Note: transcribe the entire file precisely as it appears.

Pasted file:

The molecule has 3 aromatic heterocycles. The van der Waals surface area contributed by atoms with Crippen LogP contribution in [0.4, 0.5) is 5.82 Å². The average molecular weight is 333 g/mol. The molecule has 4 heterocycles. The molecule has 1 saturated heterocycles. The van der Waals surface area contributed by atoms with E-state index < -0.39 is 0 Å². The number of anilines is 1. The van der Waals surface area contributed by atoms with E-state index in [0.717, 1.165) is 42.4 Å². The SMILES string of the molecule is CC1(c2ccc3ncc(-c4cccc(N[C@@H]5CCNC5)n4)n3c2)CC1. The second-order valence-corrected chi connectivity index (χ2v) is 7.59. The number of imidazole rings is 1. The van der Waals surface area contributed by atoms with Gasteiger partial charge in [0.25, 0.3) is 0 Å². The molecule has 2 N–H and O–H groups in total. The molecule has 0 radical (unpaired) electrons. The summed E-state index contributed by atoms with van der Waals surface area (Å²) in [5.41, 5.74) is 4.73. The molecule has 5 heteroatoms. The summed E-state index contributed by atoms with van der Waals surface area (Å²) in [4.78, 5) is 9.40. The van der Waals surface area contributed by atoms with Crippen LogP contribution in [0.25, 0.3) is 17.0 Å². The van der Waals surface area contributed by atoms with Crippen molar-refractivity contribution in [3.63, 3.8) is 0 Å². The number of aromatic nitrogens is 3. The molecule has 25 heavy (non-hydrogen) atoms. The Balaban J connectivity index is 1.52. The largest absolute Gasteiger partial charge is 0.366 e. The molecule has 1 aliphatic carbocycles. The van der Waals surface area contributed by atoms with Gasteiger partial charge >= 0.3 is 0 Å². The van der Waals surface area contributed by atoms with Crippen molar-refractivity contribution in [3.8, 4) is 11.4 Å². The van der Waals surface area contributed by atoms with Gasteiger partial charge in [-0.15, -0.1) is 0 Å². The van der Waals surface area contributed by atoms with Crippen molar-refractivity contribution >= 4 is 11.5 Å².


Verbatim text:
The molecule has 3 aromatic heterocycles. The van der Waals surface area contributed by atoms with Crippen LogP contribution in [0.4, 0.5) is 5.82 Å². The average molecular weight is 333 g/mol. The molecule has 4 heterocycles. The molecule has 1 saturated heterocycles. The van der Waals surface area contributed by atoms with E-state index < -0.39 is 0 Å². The number of anilines is 1. The van der Waals surface area contributed by atoms with E-state index in [0.717, 1.165) is 42.4 Å². The SMILES string of the molecule is CC1(c2ccc3ncc(-c4cccc(N[C@@H]5CCNC5)n4)n3c2)CC1. The second-order valence-corrected chi connectivity index (χ2v) is 7.59. The number of imidazole rings is 1. The van der Waals surface area contributed by atoms with Gasteiger partial charge in [0.25, 0.3) is 0 Å². The molecule has 2 N–H and O–H groups in total. The molecule has 0 radical (unpaired) electrons. The summed E-state index contributed by atoms with van der Waals surface area (Å²) in [5.41, 5.74) is 4.73. The molecule has 5 heteroatoms. The summed E-state index contributed by atoms with van der Waals surface area (Å²) in [4.78, 5) is 9.40. The van der Waals surface area contributed by atoms with Crippen LogP contribution in [0.25, 0.3) is 17.0 Å². The van der Waals surface area contributed by atoms with Crippen molar-refractivity contribution in [3.63, 3.8) is 0 Å². The number of aromatic nitrogens is 3. The molecule has 25 heavy (non-hydrogen) atoms. The Balaban J connectivity index is 1.52. The largest absolute Gasteiger partial charge is 0.366 e. The molecule has 1 aliphatic carbocycles. The van der Waals surface area contributed by atoms with Gasteiger partial charge >= 0.3 is 0 Å². The van der Waals surface area contributed by atoms with Crippen molar-refractivity contribution in [3.8, 4) is 11.4 Å². The van der Waals surface area contributed by atoms with Gasteiger partial charge in [-0.15, -0.1) is 0 Å². The van der Waals surface area contributed by atoms with Crippen molar-refractivity contribution >= 4 is 11.5 Å².